Dealing with pain

Dealing with pain

There are two extremes to avoid: being completely absorbed in your pain and being distracted by so many things that you stay far away from the wound you want to heal.” ~Henri Nouwen (from “The Inner Voice of Love”)

I naturally tend more toward one of these extremes than the other and will sometimes judiciously employ aspects of the other extreme to help me find a healthy middle ground. How do you help yourself stay away from the extremes and find your way into that healthy middle space of healing?

 

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Your heart is greater than your wounds

Your heart is greater than your wounds

“You have been wounded in many ways. The more you open yourself to being healed, the more you will discover how deep your wounds are. . . . The great challenge is living your wounds through instead of thinking them through. It is better to cry than to worry, better to feel your wounds deeply than to understand them, better to let them enter into your silence than to talk about them. The choice you face constantly is whether you are taking your hurts to your head or to your heart. In your head you can analyze them, find their causes and consequences, and coin words to speak and write about them. But no final healing is likely to come from that source. You need to let your wounds go down to your heart. Then you can live through them and discover that they will not destroy you. Your heart is greater than your wounds.” – Henri Nouwen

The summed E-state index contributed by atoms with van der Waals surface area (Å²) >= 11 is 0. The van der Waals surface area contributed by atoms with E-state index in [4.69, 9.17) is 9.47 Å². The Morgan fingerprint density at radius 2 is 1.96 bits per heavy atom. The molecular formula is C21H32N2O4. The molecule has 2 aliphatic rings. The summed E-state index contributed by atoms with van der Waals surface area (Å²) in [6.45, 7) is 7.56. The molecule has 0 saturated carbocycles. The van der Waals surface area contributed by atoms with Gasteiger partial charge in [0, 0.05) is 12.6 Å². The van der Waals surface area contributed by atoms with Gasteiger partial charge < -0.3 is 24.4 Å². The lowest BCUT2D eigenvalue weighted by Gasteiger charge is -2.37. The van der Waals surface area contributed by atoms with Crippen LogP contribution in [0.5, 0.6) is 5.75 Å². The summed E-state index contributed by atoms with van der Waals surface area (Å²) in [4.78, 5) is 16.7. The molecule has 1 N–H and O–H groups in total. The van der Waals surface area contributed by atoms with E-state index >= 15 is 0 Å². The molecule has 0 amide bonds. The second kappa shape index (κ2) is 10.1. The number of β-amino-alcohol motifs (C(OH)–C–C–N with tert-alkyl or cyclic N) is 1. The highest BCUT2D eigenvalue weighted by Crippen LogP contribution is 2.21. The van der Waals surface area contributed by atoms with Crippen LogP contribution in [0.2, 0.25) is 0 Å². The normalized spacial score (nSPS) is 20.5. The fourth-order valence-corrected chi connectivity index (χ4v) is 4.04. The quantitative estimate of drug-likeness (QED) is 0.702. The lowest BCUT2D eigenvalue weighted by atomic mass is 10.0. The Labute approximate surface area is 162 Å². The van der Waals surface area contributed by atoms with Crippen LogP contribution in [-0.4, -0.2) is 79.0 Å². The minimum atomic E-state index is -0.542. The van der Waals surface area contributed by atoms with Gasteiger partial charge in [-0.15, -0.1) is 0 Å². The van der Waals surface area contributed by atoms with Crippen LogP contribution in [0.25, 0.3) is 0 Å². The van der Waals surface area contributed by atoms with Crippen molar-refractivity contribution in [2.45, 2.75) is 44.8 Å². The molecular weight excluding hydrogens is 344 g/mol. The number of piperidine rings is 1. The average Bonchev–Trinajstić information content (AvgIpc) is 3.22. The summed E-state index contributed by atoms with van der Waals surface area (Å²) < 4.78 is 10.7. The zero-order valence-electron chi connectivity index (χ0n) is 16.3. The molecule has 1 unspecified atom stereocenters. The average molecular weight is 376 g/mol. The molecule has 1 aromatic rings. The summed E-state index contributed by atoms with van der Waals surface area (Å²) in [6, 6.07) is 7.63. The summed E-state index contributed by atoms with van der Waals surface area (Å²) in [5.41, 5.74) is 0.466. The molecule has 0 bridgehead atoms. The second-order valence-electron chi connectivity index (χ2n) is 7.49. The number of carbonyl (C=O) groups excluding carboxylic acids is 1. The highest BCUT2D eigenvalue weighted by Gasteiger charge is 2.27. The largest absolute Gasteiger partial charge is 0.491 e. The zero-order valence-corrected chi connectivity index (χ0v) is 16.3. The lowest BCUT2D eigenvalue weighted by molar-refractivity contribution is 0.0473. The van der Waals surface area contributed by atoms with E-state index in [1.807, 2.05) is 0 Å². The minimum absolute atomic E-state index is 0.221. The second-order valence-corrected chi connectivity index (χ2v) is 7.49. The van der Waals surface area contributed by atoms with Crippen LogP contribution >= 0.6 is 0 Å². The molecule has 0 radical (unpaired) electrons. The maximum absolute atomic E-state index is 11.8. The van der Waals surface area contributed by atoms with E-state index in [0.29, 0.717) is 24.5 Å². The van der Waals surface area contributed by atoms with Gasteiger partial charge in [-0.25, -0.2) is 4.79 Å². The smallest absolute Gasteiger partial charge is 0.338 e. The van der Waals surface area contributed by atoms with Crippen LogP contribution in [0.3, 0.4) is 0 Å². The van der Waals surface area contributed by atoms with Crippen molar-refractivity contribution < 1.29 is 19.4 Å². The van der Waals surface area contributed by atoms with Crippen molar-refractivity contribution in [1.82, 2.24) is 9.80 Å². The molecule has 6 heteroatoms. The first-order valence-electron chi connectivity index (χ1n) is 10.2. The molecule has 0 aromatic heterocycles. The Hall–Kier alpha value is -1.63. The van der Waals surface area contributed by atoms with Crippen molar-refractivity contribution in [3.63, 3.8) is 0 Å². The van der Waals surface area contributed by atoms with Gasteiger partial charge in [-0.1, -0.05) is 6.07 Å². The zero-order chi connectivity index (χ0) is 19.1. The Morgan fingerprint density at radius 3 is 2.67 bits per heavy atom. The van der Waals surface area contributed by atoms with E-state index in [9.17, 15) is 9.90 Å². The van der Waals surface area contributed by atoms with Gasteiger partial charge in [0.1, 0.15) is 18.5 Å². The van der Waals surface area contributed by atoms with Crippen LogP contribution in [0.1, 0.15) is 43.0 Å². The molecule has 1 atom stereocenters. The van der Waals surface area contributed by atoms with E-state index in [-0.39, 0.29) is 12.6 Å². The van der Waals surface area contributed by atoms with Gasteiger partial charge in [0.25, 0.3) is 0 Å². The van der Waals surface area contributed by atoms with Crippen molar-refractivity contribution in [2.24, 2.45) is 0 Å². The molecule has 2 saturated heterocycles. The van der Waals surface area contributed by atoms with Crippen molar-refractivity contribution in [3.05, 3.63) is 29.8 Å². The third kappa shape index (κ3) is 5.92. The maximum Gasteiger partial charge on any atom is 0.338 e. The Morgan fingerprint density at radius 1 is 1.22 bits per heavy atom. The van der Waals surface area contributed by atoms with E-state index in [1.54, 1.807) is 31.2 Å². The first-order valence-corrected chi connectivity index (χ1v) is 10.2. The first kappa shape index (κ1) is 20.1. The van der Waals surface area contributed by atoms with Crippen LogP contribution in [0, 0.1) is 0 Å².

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When healing comes

When healing comes

“Healing comes when you see the opportunity for growth that a painful situation has provided.” ~Br. David Steindl-Rast

There’s something to be said for defining healing as that transition point between feeling nothing but pain and recognizing the opportunity for growth hidden in the loss. Moving toward growth gives us a goal that helps us move past the rawness of the pain and into healing.

 

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Awe stretches the heart

Awe stretches the heart

“When suffering constricts the heart, awe stretches it back out, making us more compassionate, more loving, more present.” ~Valarie Kaur

I love this image of awe restoring a constricted heart! How often do you allow yourself to truly experience awe as an adult? Perhaps we would all be well served by seeking it out and immersing ourselves in awe more often.

 

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